Long-term goals are future goals that often take years to complete. An example of a long-term goal might be to complete a Bachelor of Arts degree within four years. Long-term goals are not exclusive to academic study. You might set long-term goals related to fitness, wellness, and relationships. When you set a long-term goal in any aspect of your life, you are demonstrating a commitment to dedicate time and effort towards making progress in that area.
Setting short-term goals helps you consider the necessary steps you’ll need to take, and also helps to chunk a larger effort into smaller, more manageable tasks. Even when your long-term goals are SMART, it’s easier to stay focused and you’ll become less overwhelmed in the process of completing short-term goals.
You might assume that short-term and long-term goals are different goals that vary in the length of time they take to complete. Instead of just being bound by the difference of time, short-term goals are the action steps that take less time to complete than a long-term goal, but that help you work towards your long-term goals.
A key component in goal setting and time management is that of prioritisation. Prioritisation is ordering tasks and allotting time, based on their identified needs or value. To prioritise tasks you need to understand the requirements of each. If you have multiple assignments to complete and you assume one of those assignments will only take an hour, you may decide to put it off until the others are finished. Your assumption could be disastrous if you find, once you begin the assignment, that there are several extra components that you did not account for and the time to complete will be four times as long as you estimated. It is important to understand exactly what needs to be done to complete a task before you determine its priority.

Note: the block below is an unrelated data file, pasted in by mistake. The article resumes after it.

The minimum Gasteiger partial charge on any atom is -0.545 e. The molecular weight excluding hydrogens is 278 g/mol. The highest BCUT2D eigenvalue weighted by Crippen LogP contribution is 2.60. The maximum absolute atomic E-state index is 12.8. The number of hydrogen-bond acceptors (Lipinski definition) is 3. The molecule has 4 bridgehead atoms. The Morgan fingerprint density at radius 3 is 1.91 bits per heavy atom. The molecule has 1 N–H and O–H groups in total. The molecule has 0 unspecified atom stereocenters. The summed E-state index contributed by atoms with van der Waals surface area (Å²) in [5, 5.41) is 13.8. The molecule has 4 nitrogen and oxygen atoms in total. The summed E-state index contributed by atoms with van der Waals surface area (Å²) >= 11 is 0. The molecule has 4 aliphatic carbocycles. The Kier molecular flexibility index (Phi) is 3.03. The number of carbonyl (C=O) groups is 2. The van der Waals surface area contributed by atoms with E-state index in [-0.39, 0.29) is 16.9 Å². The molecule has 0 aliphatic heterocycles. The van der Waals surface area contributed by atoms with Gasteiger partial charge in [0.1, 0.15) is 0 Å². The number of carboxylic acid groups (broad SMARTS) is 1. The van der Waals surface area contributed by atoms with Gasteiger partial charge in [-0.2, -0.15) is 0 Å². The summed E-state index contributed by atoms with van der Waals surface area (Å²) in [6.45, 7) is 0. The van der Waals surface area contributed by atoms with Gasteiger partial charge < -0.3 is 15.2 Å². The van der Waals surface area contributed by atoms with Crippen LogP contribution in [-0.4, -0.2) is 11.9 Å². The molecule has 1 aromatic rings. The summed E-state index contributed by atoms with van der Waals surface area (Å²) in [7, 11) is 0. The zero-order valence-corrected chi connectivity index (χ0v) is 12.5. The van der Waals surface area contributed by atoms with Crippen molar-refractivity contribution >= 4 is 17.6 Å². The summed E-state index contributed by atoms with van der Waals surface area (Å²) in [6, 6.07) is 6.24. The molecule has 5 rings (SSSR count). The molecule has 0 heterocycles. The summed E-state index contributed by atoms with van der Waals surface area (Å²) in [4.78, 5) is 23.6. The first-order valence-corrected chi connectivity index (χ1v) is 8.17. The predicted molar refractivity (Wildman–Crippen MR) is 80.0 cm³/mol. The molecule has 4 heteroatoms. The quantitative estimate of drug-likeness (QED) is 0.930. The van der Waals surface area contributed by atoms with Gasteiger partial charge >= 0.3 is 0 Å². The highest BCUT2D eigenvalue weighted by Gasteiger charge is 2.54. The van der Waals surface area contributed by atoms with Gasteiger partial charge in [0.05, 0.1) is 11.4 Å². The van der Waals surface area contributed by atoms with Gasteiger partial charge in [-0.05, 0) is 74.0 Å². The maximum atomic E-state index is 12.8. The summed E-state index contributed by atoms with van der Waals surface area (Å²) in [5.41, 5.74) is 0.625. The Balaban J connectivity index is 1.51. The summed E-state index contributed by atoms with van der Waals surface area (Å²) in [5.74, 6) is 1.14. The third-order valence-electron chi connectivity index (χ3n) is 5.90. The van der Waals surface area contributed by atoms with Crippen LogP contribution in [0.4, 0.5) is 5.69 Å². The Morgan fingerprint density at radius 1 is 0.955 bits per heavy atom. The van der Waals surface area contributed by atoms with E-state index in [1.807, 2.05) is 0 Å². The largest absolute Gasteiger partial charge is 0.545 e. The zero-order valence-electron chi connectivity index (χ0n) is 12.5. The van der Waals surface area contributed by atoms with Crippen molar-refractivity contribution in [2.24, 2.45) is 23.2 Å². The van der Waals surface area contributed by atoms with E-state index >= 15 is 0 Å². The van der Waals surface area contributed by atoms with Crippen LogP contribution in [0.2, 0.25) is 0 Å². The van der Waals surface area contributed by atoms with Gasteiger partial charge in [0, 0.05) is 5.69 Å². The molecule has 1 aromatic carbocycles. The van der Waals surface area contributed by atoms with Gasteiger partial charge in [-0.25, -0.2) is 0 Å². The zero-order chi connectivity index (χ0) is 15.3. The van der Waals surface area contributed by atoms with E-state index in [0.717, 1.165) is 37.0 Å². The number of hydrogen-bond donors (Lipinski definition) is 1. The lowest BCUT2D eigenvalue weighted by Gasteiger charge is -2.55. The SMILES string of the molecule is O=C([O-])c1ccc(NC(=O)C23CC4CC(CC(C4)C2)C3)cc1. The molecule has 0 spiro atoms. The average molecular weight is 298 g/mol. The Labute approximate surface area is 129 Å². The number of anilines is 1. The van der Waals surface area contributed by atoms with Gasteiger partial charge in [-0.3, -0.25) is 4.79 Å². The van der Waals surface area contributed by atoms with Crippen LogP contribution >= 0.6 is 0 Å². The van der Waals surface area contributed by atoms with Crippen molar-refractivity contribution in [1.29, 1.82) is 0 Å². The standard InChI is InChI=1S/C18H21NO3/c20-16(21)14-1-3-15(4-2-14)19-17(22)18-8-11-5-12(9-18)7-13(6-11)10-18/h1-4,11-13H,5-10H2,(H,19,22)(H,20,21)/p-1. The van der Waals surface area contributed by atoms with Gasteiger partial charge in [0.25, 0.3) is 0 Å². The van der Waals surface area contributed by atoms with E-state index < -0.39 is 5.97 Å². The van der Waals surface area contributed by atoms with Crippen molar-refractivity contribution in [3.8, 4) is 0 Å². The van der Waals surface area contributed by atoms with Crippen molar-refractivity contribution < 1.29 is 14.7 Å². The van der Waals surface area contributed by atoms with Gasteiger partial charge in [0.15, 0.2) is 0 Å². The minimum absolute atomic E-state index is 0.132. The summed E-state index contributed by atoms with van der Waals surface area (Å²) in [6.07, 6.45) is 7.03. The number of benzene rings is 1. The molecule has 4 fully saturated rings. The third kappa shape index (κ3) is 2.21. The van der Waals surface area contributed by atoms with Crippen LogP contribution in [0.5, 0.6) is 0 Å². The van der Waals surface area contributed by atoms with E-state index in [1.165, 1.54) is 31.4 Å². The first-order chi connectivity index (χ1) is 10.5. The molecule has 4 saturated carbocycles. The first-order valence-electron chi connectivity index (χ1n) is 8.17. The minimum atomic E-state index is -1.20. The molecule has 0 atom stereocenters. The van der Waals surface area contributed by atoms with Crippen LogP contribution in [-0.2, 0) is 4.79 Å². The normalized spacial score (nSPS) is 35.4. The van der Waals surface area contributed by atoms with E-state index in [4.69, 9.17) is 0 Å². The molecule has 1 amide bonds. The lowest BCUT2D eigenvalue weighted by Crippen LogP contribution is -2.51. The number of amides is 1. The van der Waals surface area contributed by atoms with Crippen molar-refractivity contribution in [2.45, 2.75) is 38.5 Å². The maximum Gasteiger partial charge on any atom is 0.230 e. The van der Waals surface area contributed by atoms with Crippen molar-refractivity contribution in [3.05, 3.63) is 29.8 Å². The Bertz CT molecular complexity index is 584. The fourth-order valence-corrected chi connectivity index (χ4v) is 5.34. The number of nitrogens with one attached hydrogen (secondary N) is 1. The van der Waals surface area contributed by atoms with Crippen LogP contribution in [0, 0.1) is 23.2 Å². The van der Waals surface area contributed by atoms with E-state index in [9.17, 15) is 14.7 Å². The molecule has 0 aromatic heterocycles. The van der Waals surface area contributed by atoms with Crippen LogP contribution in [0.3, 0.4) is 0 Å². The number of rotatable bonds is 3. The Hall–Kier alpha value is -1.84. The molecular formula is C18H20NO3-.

To better see how things may need to be prioritised, you could make a list of tasks to be completed and then arrange them in a quadrant map based on importance and urgency. This is called the Eisenhower Decision Matrix.
Begin by making a list of things you need to do today and then draw the grid below. Write each item in one of the four squares. Choose the square that best describes it based on its urgency and its importance. When you have completed writing each of the tasks in its appropriate square, you will see a prioritisation order of your tasks. Those listed in the Important and Urgent square will be the things you need to finish first. After that will come things that are “important but not urgent,” followed by “not important, but urgent,” and finally “not urgent and not important” (see Figure 8).
It is also important to think of other impacts on your time. Keeping others informed about your priorities may help avert possible conflicts (e.g., letting your boss know you will need time on a certain evening to study; letting your friends know you plan to do a project on Saturday but can do something on Sunday, etc.). Time management in university is as much about managing all the elements of your life as it is about managing time for class and to complete assignments. Regardless of how much you have planned, sometimes events arise where it becomes almost impossible to accomplish everything you need to by the time required. As the saying goes, “things happen.” In this situation prioritisation becomes important. When this occurs with university assignments, it is important to not feel overwhelmed by the situation and rather to make an informed decision based on the value and impact of your choice.